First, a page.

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Lucretia Hart was born on March 18, 1781 in Hagerstown, Maryland. Lucretia was well educated in Hagerstown until 1794 when her father Thomas Hart moved the family to Lexington, Kentucky where she finished her education.
Lucretia Hart and Henry Clay were married on April 11, 1799 at her parents’ home. Shortly thereafter, Lucretia and Henry moved into the home next door. They lived in that home for about seven years before moving to Ashland around 1807.
Lucretia had eleven children, and eight of them died before she did. She relied on her faith to get her through the difficult times in her life. And according to Lucretia’s family and friends, she preferred caring for her children and home over other roles. Women in Lucretia’s social circle were expected to care for their homes and serve as the moral anchor of their families. Later in life, Lucretia also raised some of her grandchildren.
Lucretia was supportive of her husband and his career. She traveled regularly to Washington, D.C. with him until their last daughter died in 1835. She also hosted several events for Henry. She and Dolley Madison, wife of the fourth President of the United States James Madison, alternated throwing weekly parties.
When Lucretia did not travel to Washington, she managed Ashland and served as the go between for Henry, his overseers, and the other men who managed the farm. As manager of the estate, Lucretia also managed the people she and Henry enslaved. She assigned work, meted out punishments, and participated in the buying and selling of enslaved people.
After Henry’s death in 1852, Lucretia went to live with their son John at his home located on the other side of the Ashland estate, named Ashland at Tates Creek. She died there on April 6, 1864 at the age of 83. Lucretia left behind little record of herself: just a few letters to her husband, a will, and the letter she wrote in response to public criticism of her son James and his decision to tear down and rebuild the mansion at Ashland, which was highly republished. This letter demonstrates how far Lucretia, a very private person, was willing go outside her comfort zone to protect her family.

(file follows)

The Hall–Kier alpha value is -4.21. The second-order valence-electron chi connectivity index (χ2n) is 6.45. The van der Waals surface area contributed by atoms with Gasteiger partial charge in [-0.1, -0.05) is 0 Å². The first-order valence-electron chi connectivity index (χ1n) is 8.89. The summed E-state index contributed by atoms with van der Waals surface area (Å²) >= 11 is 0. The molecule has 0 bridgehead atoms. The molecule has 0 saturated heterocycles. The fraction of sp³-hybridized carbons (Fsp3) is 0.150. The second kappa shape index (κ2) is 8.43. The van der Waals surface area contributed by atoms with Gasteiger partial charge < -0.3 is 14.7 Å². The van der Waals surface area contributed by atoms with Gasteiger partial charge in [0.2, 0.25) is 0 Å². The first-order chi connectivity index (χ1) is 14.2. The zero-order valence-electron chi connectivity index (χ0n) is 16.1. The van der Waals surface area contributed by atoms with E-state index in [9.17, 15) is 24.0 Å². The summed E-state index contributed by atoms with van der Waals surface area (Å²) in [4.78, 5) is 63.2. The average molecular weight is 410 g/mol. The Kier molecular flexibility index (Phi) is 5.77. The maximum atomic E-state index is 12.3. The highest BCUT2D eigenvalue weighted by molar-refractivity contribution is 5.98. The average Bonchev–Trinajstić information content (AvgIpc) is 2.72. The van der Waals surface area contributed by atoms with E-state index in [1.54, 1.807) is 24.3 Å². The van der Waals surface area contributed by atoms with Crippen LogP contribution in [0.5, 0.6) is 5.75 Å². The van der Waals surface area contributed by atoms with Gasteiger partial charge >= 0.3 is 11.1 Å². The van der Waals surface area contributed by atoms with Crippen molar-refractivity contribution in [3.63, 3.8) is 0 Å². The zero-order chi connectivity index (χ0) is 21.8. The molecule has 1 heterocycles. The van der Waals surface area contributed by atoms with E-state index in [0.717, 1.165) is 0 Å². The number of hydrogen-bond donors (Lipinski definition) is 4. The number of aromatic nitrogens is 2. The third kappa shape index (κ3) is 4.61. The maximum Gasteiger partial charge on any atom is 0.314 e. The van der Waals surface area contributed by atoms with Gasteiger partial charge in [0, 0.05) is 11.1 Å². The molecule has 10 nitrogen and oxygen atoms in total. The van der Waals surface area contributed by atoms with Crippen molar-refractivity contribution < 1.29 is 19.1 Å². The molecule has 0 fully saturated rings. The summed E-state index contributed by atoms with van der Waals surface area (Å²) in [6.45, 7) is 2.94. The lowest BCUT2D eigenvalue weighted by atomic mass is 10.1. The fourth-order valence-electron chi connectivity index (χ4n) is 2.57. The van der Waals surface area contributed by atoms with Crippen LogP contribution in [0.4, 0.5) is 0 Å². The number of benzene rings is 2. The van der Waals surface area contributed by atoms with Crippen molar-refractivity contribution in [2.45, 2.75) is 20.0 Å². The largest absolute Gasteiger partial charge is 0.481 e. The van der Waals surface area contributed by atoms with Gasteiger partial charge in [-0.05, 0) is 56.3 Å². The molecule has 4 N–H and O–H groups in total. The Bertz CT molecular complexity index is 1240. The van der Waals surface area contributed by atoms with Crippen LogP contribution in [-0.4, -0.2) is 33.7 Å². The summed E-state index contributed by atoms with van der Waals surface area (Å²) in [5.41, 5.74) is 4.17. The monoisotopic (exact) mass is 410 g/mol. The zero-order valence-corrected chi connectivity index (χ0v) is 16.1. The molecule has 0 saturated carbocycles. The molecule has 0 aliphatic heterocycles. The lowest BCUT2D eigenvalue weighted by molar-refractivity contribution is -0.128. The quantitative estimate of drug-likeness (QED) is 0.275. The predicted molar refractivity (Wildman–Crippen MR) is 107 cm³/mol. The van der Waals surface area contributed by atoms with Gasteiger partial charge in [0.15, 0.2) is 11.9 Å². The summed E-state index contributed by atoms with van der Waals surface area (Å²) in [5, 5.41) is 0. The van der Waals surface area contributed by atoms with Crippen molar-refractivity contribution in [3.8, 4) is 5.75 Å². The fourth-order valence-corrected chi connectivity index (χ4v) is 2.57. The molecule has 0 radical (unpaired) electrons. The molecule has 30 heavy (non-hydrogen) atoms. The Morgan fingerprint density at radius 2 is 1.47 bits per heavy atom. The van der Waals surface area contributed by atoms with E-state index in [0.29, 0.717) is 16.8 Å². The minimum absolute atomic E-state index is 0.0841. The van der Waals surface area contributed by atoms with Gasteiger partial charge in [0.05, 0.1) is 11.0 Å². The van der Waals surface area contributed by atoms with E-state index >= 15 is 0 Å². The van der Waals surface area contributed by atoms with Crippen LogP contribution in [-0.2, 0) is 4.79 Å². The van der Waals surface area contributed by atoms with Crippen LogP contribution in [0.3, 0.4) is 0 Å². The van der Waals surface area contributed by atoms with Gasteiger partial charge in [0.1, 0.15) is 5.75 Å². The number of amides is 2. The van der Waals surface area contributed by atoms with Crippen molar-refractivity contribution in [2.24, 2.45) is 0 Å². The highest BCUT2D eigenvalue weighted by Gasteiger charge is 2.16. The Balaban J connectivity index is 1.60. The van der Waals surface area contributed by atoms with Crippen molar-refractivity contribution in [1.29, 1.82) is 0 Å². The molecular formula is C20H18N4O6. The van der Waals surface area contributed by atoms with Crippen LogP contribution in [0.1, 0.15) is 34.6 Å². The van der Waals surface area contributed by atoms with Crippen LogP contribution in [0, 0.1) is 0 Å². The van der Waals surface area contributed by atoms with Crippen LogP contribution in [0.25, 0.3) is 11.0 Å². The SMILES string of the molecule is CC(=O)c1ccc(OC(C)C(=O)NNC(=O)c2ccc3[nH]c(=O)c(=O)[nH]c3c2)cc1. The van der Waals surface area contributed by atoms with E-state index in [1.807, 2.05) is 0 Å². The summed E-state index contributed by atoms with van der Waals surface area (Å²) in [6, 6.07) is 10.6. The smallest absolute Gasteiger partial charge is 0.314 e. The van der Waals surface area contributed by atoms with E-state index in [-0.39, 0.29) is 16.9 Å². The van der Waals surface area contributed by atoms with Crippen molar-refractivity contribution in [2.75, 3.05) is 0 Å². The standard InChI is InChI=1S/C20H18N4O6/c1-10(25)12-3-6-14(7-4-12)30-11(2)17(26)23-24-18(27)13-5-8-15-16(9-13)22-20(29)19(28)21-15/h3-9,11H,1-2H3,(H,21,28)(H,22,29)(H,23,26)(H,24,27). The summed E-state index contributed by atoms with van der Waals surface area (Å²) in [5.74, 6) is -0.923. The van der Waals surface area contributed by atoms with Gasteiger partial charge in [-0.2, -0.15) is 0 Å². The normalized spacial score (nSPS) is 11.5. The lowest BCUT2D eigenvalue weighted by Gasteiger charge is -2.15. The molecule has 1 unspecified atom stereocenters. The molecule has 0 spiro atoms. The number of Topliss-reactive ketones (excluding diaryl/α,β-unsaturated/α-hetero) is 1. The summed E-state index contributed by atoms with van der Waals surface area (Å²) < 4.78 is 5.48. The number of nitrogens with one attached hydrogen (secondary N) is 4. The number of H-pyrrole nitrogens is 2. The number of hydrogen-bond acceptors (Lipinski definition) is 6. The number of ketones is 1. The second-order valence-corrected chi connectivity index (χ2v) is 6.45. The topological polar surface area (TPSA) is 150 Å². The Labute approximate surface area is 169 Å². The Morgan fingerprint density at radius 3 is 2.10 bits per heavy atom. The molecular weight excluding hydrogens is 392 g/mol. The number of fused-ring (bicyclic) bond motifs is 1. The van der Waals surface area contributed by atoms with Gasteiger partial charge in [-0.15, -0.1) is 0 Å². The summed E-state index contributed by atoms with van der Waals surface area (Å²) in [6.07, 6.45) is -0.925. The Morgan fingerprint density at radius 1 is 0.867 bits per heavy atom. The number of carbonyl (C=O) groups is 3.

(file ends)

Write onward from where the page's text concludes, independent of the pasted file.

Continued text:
Charlotte “Lotty” Dupuy was born in Maryland around 1788. Enslaved by the same person from birth, at seven years old Charlotte was sold for $100 and transported to Lexington, Kentucky. Charlotte’s new enslaver then hired her out to work in a tailor shop in Downtown Lexington. While working there, Charlotte met Aaron Dupuy. Aaron was enslaved by Henry Clay, who had hired him out to work in a nail factory Downtown. Charlotte married Aaron, and in 1806, to be with her husband, she convinced her enslaver to sell her to Henry Clay. Henry Clay paid $450 to buy Charlotte. In the Clay household Charlotte labored as a cook, housekeeper, and caretaker to the family. She and Aaron had two children, Charles and Mary Anne.
In 1829, Charlotte brought a lawsuit against Henry Clay for her freedom and the freedom of her children. By this time, Henry Clay had been Secretary of State since 1825. Charlotte and her family had traveled with the Clays to Washington, D.C. and were living at Decatur House at the time of her lawsuit. Although Charlotte’s freedom suit went to trial, the court found that she and her children had no rightful claim to freedom. After losing her suit, Charlotte refused to return to Ashland and was jailed as a result. Clay later sent Charlotte to New Orleans, Louisiana to labor for his relatives. Charlotte was separated from her family for over three years. In 1840, Charlotte and her daughter Mary Ann were freed by Henry Clay In 1844, Clay freed Charlotte’s son Charles. Charlotte’s husband Aaron was never freed by the Clays.
The date of Charlotte’s death and the place where she is buried are unknown.
Sarah “Sally” Hall was born in Hull, England in either 1761 or 1770 and immigrated to Virginia with her brothers Thomas, Joseph, and Robert. They later relocated to Bourbon County, KY. In 1804, Sally was hired as a housekeeper by Lucretia Clay and moved into the Clay home in downtown Lexington. She later moved with them to Ashland and served as housekeeper for over 50 years. Sally never married or had children. As a working-class white woman without a spouse, housekeeping was one of the few acceptable means of earning a living. It also provided her a home at a time when it was considered unacceptable for a woman to live by herself.